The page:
As those of you who’ve read How to Wow know, I was a mad, crazy fan of The West Wing. If you were, too, you’ll remember that there was a phrase everyone on the senior staff knew to use when they needed to pull someone out of a meeting or social situation gracefully in order to deal with something of utmost urgency and that was, “I was wondering if you could come speak to an old friend of the president’s?”
How is this relevant for you? Well, if you work in a situation where you’re surrounded by customers or clients it’s important to decided on a phrase of this kind for moments when you need to get someone to step away and come speak to you immediately.
For example, I was recently talking to a client who owns a restaurant. As I’m sure you know, going to a restaurant is about far more than the food you eat: it’s about the staff, the ambiance, the ease of the entire experience. Given this, I recommended that in moments when a member of the senior staff had to be pulled away from what they were doing immediately, the phrase, “Have you seen the Spanish wine list?” be used.
The beauty of this phrase? Its innocuousness was guaranteed not to rouse the curiosity of any customer who might hear it but —because it’s a French restaurant—there is no Spanish wine list.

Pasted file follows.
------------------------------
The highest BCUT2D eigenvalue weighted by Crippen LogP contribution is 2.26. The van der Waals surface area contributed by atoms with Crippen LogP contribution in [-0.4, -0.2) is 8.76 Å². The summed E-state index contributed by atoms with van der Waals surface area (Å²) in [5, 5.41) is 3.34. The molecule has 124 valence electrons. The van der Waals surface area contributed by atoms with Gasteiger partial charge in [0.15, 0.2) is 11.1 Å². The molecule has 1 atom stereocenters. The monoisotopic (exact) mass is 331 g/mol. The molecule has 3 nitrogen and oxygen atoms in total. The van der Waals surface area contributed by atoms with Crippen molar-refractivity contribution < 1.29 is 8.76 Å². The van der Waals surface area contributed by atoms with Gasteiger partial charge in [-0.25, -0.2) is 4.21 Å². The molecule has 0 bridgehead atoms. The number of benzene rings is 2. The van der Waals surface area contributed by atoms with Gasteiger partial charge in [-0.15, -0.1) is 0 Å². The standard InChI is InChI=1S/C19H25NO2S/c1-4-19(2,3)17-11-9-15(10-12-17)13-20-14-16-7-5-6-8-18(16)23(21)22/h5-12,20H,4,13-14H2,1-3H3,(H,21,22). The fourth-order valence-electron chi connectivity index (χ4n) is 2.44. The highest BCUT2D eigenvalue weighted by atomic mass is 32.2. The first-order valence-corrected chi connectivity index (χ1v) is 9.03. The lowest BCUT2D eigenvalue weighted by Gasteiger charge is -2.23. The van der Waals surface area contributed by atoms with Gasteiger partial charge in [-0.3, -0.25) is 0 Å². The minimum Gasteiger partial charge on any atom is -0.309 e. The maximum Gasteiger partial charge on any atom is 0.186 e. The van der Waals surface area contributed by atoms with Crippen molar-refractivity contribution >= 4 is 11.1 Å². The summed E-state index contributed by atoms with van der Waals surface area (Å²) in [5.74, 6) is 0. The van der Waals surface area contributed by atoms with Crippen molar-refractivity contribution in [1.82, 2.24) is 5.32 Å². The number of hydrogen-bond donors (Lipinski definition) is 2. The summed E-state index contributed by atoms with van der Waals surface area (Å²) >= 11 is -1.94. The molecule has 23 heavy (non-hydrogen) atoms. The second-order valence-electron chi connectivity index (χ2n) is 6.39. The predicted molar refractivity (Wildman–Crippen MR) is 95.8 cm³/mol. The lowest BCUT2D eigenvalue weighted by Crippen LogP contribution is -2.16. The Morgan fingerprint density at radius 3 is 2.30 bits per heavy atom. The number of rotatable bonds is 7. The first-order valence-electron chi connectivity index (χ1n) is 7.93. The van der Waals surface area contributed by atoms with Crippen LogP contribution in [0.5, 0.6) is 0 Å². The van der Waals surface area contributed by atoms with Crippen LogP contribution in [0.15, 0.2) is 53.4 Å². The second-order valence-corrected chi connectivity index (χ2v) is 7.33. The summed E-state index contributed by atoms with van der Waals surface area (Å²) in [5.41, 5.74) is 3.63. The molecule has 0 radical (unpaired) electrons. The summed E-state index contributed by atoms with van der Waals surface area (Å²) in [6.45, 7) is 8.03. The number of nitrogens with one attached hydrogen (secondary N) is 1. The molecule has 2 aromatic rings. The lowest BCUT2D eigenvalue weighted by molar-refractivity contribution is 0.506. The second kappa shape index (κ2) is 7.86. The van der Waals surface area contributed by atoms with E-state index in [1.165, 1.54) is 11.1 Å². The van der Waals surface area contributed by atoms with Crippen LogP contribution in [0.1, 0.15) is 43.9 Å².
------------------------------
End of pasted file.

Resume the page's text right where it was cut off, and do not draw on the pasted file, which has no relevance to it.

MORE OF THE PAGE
A friend who used to work in a ball park told me that the code they used on the PA system to alert security to come handle a drunken fan was, “It looks like we’ve got a super fan in Section X.”
Another place a code phrase can come in handy is in meetings. Obviously, it’s not practical to get up and leave the meeting, but I do recommend all my clients have a code phrase for “We need to re-direct the conversation.” In my experience, I’ve found having one team member ask another, “Do you have an extra pen?” doesn’t arouse much interest in anyone else present, yet effectively catches the critical team member’s attention.
Similar to the codes many couples use to signal, “Let’s have this conversation at home” (and if you don’t have this in-hand, I recommend you decide on one today) having a standardized “code red” phrase ensures you and your team have a graceful way to move from one situation to another.